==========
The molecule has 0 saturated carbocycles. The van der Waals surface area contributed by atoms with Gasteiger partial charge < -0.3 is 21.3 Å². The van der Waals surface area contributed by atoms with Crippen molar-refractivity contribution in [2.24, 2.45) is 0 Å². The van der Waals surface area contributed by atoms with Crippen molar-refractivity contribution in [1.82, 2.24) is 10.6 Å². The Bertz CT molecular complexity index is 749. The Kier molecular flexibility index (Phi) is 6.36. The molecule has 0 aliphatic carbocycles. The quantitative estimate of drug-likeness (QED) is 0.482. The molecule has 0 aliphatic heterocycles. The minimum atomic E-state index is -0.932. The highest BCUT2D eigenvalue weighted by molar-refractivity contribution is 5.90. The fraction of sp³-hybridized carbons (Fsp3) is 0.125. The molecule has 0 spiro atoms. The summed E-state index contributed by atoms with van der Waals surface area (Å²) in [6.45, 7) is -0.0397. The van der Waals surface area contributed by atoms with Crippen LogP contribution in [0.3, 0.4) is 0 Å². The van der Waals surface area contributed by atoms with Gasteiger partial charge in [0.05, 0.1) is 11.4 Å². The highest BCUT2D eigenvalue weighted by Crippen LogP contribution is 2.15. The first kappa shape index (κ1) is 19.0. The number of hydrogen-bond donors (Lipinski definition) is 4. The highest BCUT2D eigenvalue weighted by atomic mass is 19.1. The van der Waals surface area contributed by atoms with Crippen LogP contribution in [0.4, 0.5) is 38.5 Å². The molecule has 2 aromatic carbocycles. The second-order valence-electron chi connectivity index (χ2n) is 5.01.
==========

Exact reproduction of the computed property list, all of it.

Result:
The molecule has 0 saturated carbocycles. The van der Waals surface area contributed by atoms with Gasteiger partial charge < -0.3 is 21.3 Å². The van der Waals surface area contributed by atoms with Crippen molar-refractivity contribution in [2.24, 2.45) is 0 Å². The van der Waals surface area contributed by atoms with Crippen molar-refractivity contribution in [1.82, 2.24) is 10.6 Å². The Bertz CT molecular complexity index is 749. The Kier molecular flexibility index (Phi) is 6.36. The molecule has 0 aliphatic carbocycles. The quantitative estimate of drug-likeness (QED) is 0.482. The molecule has 0 aliphatic heterocycles. The minimum atomic E-state index is -0.932. The highest BCUT2D eigenvalue weighted by molar-refractivity contribution is 5.90. The fraction of sp³-hybridized carbons (Fsp3) is 0.125. The molecule has 0 spiro atoms. The summed E-state index contributed by atoms with van der Waals surface area (Å²) in [6.45, 7) is -0.0397. The van der Waals surface area contributed by atoms with Crippen LogP contribution in [0.3, 0.4) is 0 Å². The van der Waals surface area contributed by atoms with Gasteiger partial charge in [0.05, 0.1) is 11.4 Å². The highest BCUT2D eigenvalue weighted by Crippen LogP contribution is 2.15. The first kappa shape index (κ1) is 19.0. The number of hydrogen-bond donors (Lipinski definition) is 4. The highest BCUT2D eigenvalue weighted by atomic mass is 19.1. The van der Waals surface area contributed by atoms with Crippen LogP contribution in [0.4, 0.5) is 38.5 Å². The molecule has 2 aromatic carbocycles. The second-order valence-electron chi connectivity index (χ2n) is 5.01.